Floigan Bros. Review

Floigan Brothers has a distinct look and a clever concept, but these are its only strengths, and they aren't enough to support the rest of the game's numerous flaws.

Sega is no stranger to taking risks. Over the life span of the Dreamcast, Sega has released some of the most daring, innovative, and genuinely fun software of modern console gaming. Games like Shenmue, Jet Grind Radio, and Phantasy Star Online have, if nothing else, proven Sega's willingness to think outside the box. Of course, this risk-taking doesn't always pay off as one would hope, and sometimes the audacious vision lacks focus--look at the acid-tongued virtual pet Seaman or Kenji Eno's ambitious cinematic adventure/train wreck, D2. Floigan Brothers, the latest from Sega Sports collaborator Visual Concepts, most definitely falls into the latter category. There are hints of inspiration throughout, with the game sporting some good-looking visuals, a catchy soundtrack, and a distinct sense of style. But the game's length, uneven gameplay, and atrocious camera negate these virtues.

Floigan Brothers takes inspiration from the classic mismatched buddy formula used in the black-and-white television days of comedy, as well as the comedic violence of old Warner Bros. cartoons--imagine Laurel and Hardy or Abbott & Costello done over by Tex Avery, and you'll get the general idea. The story begins with Moigle, the supersized, simple-minded brother, working on a secret project in the workshop on the Floigan family junkyard. There are a few items that are key to his plans, so he charges his diminutive but quick-witted older brother Hoigle to help him collect the necessary parts from around the junkyard. In addition, the evil Baron Malodorous has his eye on the land that the Floigans' junkyard rests on and is determined to drive the brothers out.

The gameplay hinges on the disparity between the characters' size and intelligence. You have direct control over Hoigle, who in turn has a certain amount of control over Moigle. Moigle isn't so bright and generally acts on emotion, which makes him relatively easy to manipulate. You have a variety of techniques available to you: You can placate Moigle with food and games, you can depress him with insults to his character, and you can infuriate him with a couple of quick slaps. Using these skills, you solve a variety of action-by-proxy puzzles throughout the junkyard, and these are interspersed with a good deal of simple minigames. The puzzles are pretty straightforward, and adventure game veterans will likely breeze right through the game--actually, most anyone will probably breeze right through it, as Floigan Brothers is incredibly short. Visual Concepts has incorporated some online capabilities into the game, such as downloadable puzzles and the ability to trade your Moigle with other players, but the value added here is nominal. In addition to the unchallenging puzzles and the game's brevity, the reliance on dull, simplistic minigames brings the whole experience down a notch.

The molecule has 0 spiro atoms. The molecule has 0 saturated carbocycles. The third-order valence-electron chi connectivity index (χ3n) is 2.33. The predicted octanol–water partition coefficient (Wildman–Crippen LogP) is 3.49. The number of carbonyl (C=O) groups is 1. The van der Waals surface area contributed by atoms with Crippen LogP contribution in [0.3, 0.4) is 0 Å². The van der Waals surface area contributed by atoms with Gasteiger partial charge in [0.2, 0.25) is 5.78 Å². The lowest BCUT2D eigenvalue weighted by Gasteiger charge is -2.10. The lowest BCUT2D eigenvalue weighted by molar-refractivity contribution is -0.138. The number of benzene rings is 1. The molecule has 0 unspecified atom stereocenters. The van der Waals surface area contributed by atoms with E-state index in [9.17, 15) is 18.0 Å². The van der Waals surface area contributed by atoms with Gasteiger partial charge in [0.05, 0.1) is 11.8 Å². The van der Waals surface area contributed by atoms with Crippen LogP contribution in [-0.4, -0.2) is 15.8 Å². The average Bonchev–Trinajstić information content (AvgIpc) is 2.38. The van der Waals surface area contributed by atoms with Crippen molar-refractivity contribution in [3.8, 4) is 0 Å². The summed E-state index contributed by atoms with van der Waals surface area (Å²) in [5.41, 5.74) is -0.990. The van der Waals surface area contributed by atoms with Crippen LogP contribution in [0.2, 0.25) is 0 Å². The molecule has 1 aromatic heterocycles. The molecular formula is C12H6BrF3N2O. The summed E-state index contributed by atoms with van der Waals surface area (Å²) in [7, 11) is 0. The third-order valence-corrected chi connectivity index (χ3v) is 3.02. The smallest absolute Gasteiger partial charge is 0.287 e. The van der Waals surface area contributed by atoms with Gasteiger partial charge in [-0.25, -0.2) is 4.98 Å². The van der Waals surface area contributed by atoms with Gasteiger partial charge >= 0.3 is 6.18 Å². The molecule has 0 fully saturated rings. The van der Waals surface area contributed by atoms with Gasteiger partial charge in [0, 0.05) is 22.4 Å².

But even these problems are minor blemishes when compared with the game's deeply flawed camera. Employing no dynamic tracking, all camera movement in Floigan Brothers is done using the shoulder buttons. The camera is at a set radius from Hoigle, making it difficult to rotate the camera in the cluttered junkyard and downright impossible in any sort of close quarters. The camera also has a nasty habit of getting momentarily stuck underneath the ground, giving you a nice worm's-eye view of the underside of the ground's textures. Floigan Brothers has been in development for almost the entire life of the Dreamcast, and developer Visual Concepts has previously produced some of the most dynamic games on Sega's hardware. There is simply no excuse for the camera problems that Floigan Brothers is so rife with.

The game's graphics really makes the camera problems all the more frustrating, as the graphics are really a pleasure to look at. The game's style is very reminiscent of old Warner Bros. cartoons, which it is miraculously able to pull off without resorting to cel shading. The characters are comically animated, and there is a tangible sense of atmosphere in the game--magpies pecking about the garden, your guard dog, Spitz, idly protecting and serving, and the appropriately upbeat, jazzy soundtrack. What might not agree with everyone is the voice acting. Both Hoigle and Moigle have a fair amount of speech, but some bits come up a whole lot more often than others, and Moigle's dim-witticisms can go from comedic to grating very, very quickly.

Floigan Brothers has a distinct look and a clever concept, but these are its only strengths, and they aren't enough to support the rest of the game's numerous flaws. Even though the game is being marketed as a value title, it's a tough game to recommend, and the game's shortness makes it far more appropriate as a rental.

The Good

  • N/A

The Bad

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